- With smiling street snacks, minibuses and more, the 31-year-old’s drawings explain popular Cantonese slang and give other Hongkongers abroad a taste of home
- Every week, Talking Points gives you a worksheet to practise your reading comprehension with questions and exercises about the story we’ve written
What makes someone a “bad Asian”? What does it mean if something is “big wok”? These are just a few topics that artist Kar*, known as Sketchykarr on Instagram, addresses with her cute, playful drawings.
Featuring smiling minibuses and White Rabbit candy, Kar’s nostalgia-fuelled drawings explain popular Cantonese slang and illustrate the struggles of being a third-culture kid. The 31-year-old lived in Canada before relocating to Hong Kong as a kid and has called Britain home for the last nine years.
“I ... moved to Hong Kong when I was 10 – I think those were my formative years,” she said. “Hong Kong really influenced my art and who I am as a person. I’ve always been straddling different cultures.”
Why she draws about Cantonese culture
As a child, Kar always carried a pencil and paper, recalling “my mum did it to keep me occupied”. It was how she retreated from the busyness of Hong Kong.
The youngster also went to drawing classes for a while but stopped because she couldn’t draw what she wanted. “In Hong Kong it was like, ‘copy this, copy that’ ... I couldn’t do my own thing.”
She continued making art but said she stopped “drawing with intention” when she was 14.
After moving to London for graduate studies, Kar didn’t restart her art until the Covid-19 pandemic began – a time when “everyone picked up their passion projects again”, she said. In January 2021, she made her first post for her doodle account on Instagram, which now has more than 30,000 followers.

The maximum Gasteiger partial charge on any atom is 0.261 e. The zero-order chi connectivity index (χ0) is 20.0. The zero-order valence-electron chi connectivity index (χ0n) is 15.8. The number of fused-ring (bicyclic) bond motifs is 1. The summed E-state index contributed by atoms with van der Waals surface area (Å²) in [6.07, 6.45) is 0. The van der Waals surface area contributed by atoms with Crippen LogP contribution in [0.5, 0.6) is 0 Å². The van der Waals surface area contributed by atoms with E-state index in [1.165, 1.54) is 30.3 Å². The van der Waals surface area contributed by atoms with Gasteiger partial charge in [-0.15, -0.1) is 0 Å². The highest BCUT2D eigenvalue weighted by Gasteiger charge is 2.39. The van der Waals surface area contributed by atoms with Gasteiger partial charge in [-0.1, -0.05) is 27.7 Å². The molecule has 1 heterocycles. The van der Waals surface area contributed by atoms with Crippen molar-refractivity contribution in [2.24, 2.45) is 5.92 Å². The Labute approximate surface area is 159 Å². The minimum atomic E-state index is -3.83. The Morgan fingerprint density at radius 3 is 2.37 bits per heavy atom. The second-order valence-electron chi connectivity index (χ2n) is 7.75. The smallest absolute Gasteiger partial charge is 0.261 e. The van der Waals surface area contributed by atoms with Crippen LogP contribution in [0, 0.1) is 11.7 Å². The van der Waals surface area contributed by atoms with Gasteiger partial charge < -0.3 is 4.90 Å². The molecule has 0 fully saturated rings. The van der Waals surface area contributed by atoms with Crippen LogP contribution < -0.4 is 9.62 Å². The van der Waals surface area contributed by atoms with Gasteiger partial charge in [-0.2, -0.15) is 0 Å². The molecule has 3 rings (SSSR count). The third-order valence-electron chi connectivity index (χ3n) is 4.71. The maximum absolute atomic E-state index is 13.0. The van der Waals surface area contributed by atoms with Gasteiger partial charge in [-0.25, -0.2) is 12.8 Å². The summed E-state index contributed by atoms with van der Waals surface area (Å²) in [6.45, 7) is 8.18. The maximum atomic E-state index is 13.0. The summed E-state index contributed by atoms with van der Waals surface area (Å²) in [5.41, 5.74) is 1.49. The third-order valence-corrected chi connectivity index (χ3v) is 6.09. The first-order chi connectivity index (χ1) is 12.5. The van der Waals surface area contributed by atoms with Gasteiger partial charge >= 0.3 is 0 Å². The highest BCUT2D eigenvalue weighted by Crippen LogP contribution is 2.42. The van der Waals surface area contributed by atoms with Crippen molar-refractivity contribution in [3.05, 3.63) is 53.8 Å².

Her drawings of Cantonese words and slang, accompanied by a short explanation of its origins, are a way to share her experiences and appreciation of the language. She also dissects phrases so that those who don’t speak the language can easily understand.
There’s a simple reason she focuses on Cantonese phrases and culture in her art: nostalgia.
“I was kind of missing home and missing Hong Kong, and I couldn’t visit because of the pandemic,” said Kar, who creates these drawings in her free time.
She also uses her account to comment on Hong Kong culture and share her experiences.
One example is a post that touches on situations that may seem 冇問題 (mou5 man6 tai4), meaning unproblematic, but are actually 有問題 (jau5 man6 tai4), problematic. The first slide of the post features two of Hong Kong’s classic blue, red and white plastic bags.
“When you’re told to not talk back, but you just want open communication and honest conversation,” she wrote in the picture. Other slides discuss issues like body dysmorphia and mental health.
What Sketchykarr means to Hongkongers abroad
Kar’s work gives other Hongkongers abroad the chance to feel seen and reconnect with their roots.
“Hongkongers are good at uplifting and promoting each other,” she said. “Most people who follow me or buy my art might have some connection [to the city], and people who don’t have a chance to learn more.”
The artist added that her page allowed her to teach others about Cantonese culture, which is vital amid a rise in anti-Asian racism in Western countries.
The response to her art has generally been positive, and people comment on her posts with their experiences and appreciation of the language.
“People share their stories, and it’s nice that they can open up and tell me things. I try to answer everyone’s questions and reply to comments,” Kar said, adding that she often gets messages from people thanking her for her work and encouraging her to continue.
Art has also helped Kar on a personal level.
“It’s a good way to not deal with other stuff in the world,” she said. “It’s good self-care time. It’s time for me to be alone, to do something and create something.”
“It’s also unintentionally given me a tool to connect with people – I’ve met many friends because of art.”
*Last name withheld at interviewee’s request
Click here for a printable worksheet and interactive exercises about this story.